There are even local investors you may find on Craigslist who are looking to put some money and even some time into helping a local business. Please take the time and do your due diligence on any private investor as there are many scammers out there.

There are also good, retired people just looking to help and do something with their time. As always, consult with a business attorney who can draft all of the needed agreements if you find the right investor for a private loan.


There are many options out there to help grow and fund your business.  We have just touched on a few of the primary ones here. It is advised that you always reach out to your business banker and ask them what options may be available to you.

Any of the options above are a much less risky alternative to taking out a merchant cash advance. The rates on all of the above products will be much lower and should have much better terms than any merchant cash advance.

If you have exhausted all means of traditional lending and you are still in dire need of capital, then your last option may have to be a merchant cash advance. You need to be prepared for the daily debits that will come out of your account and be aware that the interest rates charged on this type of funding will be much higher than any other type of loan.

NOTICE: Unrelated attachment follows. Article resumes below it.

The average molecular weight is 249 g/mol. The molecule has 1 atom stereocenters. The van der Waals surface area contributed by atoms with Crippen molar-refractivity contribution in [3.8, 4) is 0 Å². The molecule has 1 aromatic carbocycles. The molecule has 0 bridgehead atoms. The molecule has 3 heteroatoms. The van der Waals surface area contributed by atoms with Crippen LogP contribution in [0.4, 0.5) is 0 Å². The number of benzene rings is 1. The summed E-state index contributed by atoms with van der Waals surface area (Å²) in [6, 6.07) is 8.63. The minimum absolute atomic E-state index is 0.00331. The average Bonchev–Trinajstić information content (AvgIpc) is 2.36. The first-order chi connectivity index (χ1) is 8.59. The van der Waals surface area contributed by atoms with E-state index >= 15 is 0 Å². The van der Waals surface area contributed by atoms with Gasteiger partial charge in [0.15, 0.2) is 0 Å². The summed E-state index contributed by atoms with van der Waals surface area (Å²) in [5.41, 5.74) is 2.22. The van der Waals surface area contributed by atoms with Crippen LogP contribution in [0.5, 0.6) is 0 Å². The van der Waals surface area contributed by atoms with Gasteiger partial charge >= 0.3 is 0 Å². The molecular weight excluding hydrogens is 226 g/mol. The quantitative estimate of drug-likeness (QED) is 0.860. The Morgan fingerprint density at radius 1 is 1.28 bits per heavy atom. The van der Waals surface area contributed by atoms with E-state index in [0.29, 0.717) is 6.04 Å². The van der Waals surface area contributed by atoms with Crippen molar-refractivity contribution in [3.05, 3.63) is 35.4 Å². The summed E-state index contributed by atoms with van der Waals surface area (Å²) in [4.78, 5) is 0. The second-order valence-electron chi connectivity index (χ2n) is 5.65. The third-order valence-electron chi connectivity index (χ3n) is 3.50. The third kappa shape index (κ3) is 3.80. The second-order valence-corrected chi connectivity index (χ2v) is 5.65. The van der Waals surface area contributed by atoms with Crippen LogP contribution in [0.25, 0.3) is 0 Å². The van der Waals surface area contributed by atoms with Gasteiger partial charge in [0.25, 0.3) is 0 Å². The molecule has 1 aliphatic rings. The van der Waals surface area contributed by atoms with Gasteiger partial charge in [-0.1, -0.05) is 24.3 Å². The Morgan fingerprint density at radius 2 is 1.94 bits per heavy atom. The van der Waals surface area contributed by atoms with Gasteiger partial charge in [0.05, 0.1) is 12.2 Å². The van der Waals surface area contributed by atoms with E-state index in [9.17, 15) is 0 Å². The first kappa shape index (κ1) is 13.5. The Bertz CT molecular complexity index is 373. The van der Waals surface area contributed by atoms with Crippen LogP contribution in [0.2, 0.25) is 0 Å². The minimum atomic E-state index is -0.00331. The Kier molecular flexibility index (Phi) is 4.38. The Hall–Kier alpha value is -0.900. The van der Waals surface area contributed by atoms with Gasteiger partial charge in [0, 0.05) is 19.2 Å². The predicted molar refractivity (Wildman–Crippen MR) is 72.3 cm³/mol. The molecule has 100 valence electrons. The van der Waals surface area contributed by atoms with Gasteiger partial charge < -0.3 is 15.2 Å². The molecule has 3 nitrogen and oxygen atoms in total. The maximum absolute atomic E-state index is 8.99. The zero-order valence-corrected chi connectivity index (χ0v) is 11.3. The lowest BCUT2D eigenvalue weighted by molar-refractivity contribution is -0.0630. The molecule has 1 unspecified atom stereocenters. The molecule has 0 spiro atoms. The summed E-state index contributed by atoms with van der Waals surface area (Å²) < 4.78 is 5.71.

If a merchant advance were truly considered a loan by the courts, it would be an illegal and unenforceable loan. It would be considered a predatory loan offering usurious rates in just about every state.

If you do decide to take out a merchant cash advance, educate yourself as to what the true terms of the advance are.

If it is too difficult to figure out, find a specialist who understands how the advances are structured and can guide you as to which funders are better than others. Our team at Business Debt Law Group will always provide complimentary guidance as to what your best options may be.